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Officers help save life of County employee who suffered heart attack
The Stephen P. Clark Government Center lobby was packed on the morning of October 18, 2022. It was the first Board of County Commissioners meeting since the new budget was passed. At the security booth, Officer Joandra Dobao’s eyes were drawn to a tall gentleman with silvery hair, wearing a suit and toting a briefcase. There was something about his expression that concerned her. She watched him as he passed through the metal detector and retrieved his briefcase from the conveyor belt. Standing just four feet from him, she could hear him say to a colleague, “I feel dizzy.”
Mr. Tony Quintero, the Miami-Dade Aviation Department’s Associate Aviation Director for Governmental Affairs, was at the government center that day to brief the county commission on issues related to the Miami International Airport, as he routinely does in his role. Standing near him was Mayor Daniella Levine Cava, several commissioners, and Director Alfredo “Freddy” Ramirez.
“It was a day just like any other day,” Mr. Quintero said. “I showed up and walked through security, and I remember saying that I feel dizzy, and that’s it. The next thing I knew, I was waking up in a hospital.”
Mr. Quintero suffered a “widow-maker” heart attack, a lay term used to describe the total blockage of the left anterior descending artery, which supplies a significant amount of blood flow to the heart muscle. The blockage can be particularly lethal without quick medical intervention.
Mr. Quintero’s eyes rolled back, and he fell to his knees. He slammed face-first onto the floor, and his nose started bleeding. Officer Dobao rushed to him and rolled him on his side. Mr. Quintero was gasping for air and then stopped breathing. Officer Dobao said his skin color turned “magenta purple.” She checked for a pulse but could not detect one.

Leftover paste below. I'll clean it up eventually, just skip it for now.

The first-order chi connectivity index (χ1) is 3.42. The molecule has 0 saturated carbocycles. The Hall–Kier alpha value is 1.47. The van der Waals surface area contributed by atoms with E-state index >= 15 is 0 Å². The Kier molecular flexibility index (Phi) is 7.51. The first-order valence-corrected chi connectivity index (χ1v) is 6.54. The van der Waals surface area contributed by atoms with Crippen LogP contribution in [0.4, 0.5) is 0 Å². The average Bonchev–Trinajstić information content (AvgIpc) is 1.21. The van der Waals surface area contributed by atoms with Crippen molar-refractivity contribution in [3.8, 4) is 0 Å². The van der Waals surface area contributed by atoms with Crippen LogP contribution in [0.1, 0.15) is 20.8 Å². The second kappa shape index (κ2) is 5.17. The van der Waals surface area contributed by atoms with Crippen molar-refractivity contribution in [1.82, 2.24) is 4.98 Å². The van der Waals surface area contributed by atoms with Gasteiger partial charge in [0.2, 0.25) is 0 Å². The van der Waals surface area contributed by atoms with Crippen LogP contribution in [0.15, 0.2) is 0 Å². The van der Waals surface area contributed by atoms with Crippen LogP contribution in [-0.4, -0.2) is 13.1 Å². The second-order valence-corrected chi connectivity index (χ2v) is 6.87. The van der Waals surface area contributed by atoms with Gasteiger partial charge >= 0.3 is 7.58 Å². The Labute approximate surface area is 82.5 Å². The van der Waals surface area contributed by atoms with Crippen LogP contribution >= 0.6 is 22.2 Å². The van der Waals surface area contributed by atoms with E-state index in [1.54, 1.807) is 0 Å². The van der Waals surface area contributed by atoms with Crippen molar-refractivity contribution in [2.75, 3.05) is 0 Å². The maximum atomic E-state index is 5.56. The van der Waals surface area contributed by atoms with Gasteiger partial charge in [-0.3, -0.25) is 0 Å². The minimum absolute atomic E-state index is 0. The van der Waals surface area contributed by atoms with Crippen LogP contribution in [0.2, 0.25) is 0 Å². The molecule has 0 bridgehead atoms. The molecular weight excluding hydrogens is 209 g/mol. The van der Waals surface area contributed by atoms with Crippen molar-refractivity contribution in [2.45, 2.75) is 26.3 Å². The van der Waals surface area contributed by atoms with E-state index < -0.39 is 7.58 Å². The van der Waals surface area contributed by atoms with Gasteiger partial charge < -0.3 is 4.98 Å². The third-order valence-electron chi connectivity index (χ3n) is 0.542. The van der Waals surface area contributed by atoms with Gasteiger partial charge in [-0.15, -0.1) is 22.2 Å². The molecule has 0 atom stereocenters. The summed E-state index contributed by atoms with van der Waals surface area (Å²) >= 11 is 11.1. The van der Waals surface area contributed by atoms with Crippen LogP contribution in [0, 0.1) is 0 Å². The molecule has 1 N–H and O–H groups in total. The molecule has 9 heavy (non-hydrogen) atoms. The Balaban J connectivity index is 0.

Officer Dobao first used CPR 12 years ago, responding to a drowning call. A one-year-old had fallen into a pool and was not breathing when she arrived. Despite her attempts to revive the child, the child was later pronounced dead at a hospital.
With Mr. Quintero, something kept running through her mind. “I just couldn’t stop, and I kept saying, ‘Don’t die on me, don’t die on me,” Officer Dobao said.
Another officer at the security booth, Officer Shelton D. Green, had already rushed out of the lobby to retrieve his Automated External Defibrillator, or AED device, from his marked car, which was parked just outside a nearby exit. He returned within seconds, and Officer Dobao fastened the device’s sensors to Mr. Quintero’s chest and abdomen. Officer Dobao was still performing chest compressions on Mr. Quintero. The AED’s audio instructed to push harder. Officer Green, who stands 6’3” and weighs about 300 pounds, took over the chest compressions, applying his considerable heft to the task. Officer Green has been with the Department for 20 years but has never performed the CPR procedure or used the AED on a person.
“The training came back; it all came back,” Officer Green said.
The AED advised “clear,” and then the device delivered a shock. The current jolted Mr. Quintero’s body. Officer Green continued to provide CPR. Members of the Miami-Dade Fire Rescue Department, including Chief Raied Jadallah, were already in the building for the commission meeting. They rushed downstairs to the lobby to take over the effort to revive Mr. Quintero. At that point, a pulse was detected. Mr. Quintero was rushed to a hospital for further treatment. Later in the day, a photo was snapped of him in bed at the hospital. He had a band-aid over the bridge of his nose and a smile on his face. He texted the first responders, “Thank you for saving my life.”
On Thursday, December 15, 2022, the Department held a press conference to congratulate the officers and reunite them, for the first time since the incident, with Mr. Quintero. “I’m a big supporter of law enforcement, first responders, and you hear about them on TV and read about them in newspapers, but it’s not until you have that personal experience that it happens to you, that it comes home,” Mr. Quintero said. He attributes his rapid recovery to the quick response by the officers. He is able to walk two and a half miles daily now, on his road to recovery. “Every day I think about them, every day I think about all our first responders, what they do for us in this community, it’s something incredible.”
Director Ramirez said, “This is an example of skill, training, tenacity and having the tools that our first responders need each and every day to save a life.”
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